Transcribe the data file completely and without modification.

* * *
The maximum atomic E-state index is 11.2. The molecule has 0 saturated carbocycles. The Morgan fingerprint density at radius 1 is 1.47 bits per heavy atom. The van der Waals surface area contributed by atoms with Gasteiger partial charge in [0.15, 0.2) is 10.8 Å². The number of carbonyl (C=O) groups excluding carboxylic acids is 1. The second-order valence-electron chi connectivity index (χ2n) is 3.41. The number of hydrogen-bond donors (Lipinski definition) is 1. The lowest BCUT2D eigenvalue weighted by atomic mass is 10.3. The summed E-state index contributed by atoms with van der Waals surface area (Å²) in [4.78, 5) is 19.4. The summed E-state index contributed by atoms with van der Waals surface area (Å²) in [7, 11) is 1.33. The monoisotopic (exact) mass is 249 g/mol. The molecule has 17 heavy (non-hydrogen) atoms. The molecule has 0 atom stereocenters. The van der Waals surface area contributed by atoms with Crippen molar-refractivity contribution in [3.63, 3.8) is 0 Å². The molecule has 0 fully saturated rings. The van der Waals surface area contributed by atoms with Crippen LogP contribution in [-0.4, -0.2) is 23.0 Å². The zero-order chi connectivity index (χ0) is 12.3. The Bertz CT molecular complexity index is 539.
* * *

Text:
The maximum atomic E-state index is 11.2. The molecule has 0 saturated carbocycles. The Morgan fingerprint density at radius 1 is 1.47 bits per heavy atom. The van der Waals surface area contributed by atoms with Gasteiger partial charge in [0.15, 0.2) is 10.8 Å². The number of carbonyl (C=O) groups excluding carboxylic acids is 1. The second-order valence-electron chi connectivity index (χ2n) is 3.41. The number of hydrogen-bond donors (Lipinski definition) is 1. The lowest BCUT2D eigenvalue weighted by atomic mass is 10.3. The summed E-state index contributed by atoms with van der Waals surface area (Å²) in [4.78, 5) is 19.4. The summed E-state index contributed by atoms with van der Waals surface area (Å²) in [7, 11) is 1.33. The monoisotopic (exact) mass is 249 g/mol. The molecule has 17 heavy (non-hydrogen) atoms. The molecule has 0 atom stereocenters. The van der Waals surface area contributed by atoms with Crippen molar-refractivity contribution in [3.63, 3.8) is 0 Å². The molecule has 0 fully saturated rings. The van der Waals surface area contributed by atoms with Crippen LogP contribution in [-0.4, -0.2) is 23.0 Å². The zero-order chi connectivity index (χ0) is 12.3. The Bertz CT molecular complexity index is 539.